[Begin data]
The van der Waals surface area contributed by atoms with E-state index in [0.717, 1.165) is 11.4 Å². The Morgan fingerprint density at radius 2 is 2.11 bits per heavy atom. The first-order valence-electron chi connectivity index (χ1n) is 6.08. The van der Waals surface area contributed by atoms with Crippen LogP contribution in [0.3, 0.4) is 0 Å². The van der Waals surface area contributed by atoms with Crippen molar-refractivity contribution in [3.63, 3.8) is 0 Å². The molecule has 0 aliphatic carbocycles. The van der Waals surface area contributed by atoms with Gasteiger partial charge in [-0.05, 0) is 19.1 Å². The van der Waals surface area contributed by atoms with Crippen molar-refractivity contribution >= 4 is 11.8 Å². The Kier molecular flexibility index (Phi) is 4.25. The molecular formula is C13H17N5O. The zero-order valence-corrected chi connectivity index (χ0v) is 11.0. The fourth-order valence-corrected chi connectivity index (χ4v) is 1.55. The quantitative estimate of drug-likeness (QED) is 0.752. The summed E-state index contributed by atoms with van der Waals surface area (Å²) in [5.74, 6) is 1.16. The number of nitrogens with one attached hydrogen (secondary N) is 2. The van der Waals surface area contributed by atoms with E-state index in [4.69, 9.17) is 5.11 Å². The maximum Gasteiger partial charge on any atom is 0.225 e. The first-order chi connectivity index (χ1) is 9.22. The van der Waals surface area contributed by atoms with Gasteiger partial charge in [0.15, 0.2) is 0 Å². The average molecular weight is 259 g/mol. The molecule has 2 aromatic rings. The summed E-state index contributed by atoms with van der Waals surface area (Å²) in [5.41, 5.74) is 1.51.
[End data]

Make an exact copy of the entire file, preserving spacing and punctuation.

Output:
The van der Waals surface area contributed by atoms with E-state index in [0.717, 1.165) is 11.4 Å². The Morgan fingerprint density at radius 2 is 2.11 bits per heavy atom. The first-order valence-electron chi connectivity index (χ1n) is 6.08. The van der Waals surface area contributed by atoms with Crippen LogP contribution in [0.3, 0.4) is 0 Å². The van der Waals surface area contributed by atoms with Crippen molar-refractivity contribution in [3.63, 3.8) is 0 Å². The molecule has 0 aliphatic carbocycles. The van der Waals surface area contributed by atoms with Gasteiger partial charge in [-0.05, 0) is 19.1 Å². The van der Waals surface area contributed by atoms with Crippen molar-refractivity contribution >= 4 is 11.8 Å². The Kier molecular flexibility index (Phi) is 4.25. The molecular formula is C13H17N5O. The zero-order valence-corrected chi connectivity index (χ0v) is 11.0. The fourth-order valence-corrected chi connectivity index (χ4v) is 1.55. The quantitative estimate of drug-likeness (QED) is 0.752. The summed E-state index contributed by atoms with van der Waals surface area (Å²) in [5.74, 6) is 1.16. The number of nitrogens with one attached hydrogen (secondary N) is 2. The van der Waals surface area contributed by atoms with E-state index in [4.69, 9.17) is 5.11 Å². The maximum Gasteiger partial charge on any atom is 0.225 e. The first-order chi connectivity index (χ1) is 9.22. The van der Waals surface area contributed by atoms with Gasteiger partial charge in [0.15, 0.2) is 0 Å². The average molecular weight is 259 g/mol. The molecule has 2 aromatic rings. The summed E-state index contributed by atoms with van der Waals surface area (Å²) in [5.41, 5.74) is 1.51.